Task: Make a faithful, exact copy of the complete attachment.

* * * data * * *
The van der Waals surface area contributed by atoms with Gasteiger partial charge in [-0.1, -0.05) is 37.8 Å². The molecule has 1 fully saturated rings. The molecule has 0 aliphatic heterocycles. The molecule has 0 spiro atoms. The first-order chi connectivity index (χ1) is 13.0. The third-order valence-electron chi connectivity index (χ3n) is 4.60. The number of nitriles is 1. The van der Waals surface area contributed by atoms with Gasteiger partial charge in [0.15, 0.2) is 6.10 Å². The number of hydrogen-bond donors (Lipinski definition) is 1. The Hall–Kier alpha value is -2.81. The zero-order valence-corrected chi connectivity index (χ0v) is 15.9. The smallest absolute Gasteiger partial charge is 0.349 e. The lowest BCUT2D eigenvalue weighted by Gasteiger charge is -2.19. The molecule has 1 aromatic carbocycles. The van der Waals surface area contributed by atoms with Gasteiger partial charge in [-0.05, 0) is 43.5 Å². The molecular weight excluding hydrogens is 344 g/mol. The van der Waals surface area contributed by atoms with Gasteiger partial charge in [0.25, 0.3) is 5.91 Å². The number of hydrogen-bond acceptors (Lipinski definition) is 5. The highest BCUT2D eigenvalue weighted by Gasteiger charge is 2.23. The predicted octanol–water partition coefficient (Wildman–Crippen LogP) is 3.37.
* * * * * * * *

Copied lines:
The van der Waals surface area contributed by atoms with Gasteiger partial charge in [-0.1, -0.05) is 37.8 Å². The molecule has 1 fully saturated rings. The molecule has 0 aliphatic heterocycles. The molecule has 0 spiro atoms. The first-order chi connectivity index (χ1) is 13.0. The third-order valence-electron chi connectivity index (χ3n) is 4.60. The number of nitriles is 1. The van der Waals surface area contributed by atoms with Gasteiger partial charge in [0.15, 0.2) is 6.10 Å². The number of hydrogen-bond donors (Lipinski definition) is 1. The Hall–Kier alpha value is -2.81. The zero-order valence-corrected chi connectivity index (χ0v) is 15.9. The smallest absolute Gasteiger partial charge is 0.349 e. The lowest BCUT2D eigenvalue weighted by Gasteiger charge is -2.19. The molecule has 1 aromatic carbocycles. The van der Waals surface area contributed by atoms with Gasteiger partial charge in [-0.05, 0) is 43.5 Å². The molecular weight excluding hydrogens is 344 g/mol. The van der Waals surface area contributed by atoms with Gasteiger partial charge in [0.25, 0.3) is 5.91 Å². The number of hydrogen-bond acceptors (Lipinski definition) is 5. The highest BCUT2D eigenvalue weighted by Gasteiger charge is 2.23. The predicted octanol–water partition coefficient (Wildman–Crippen LogP) is 3.37.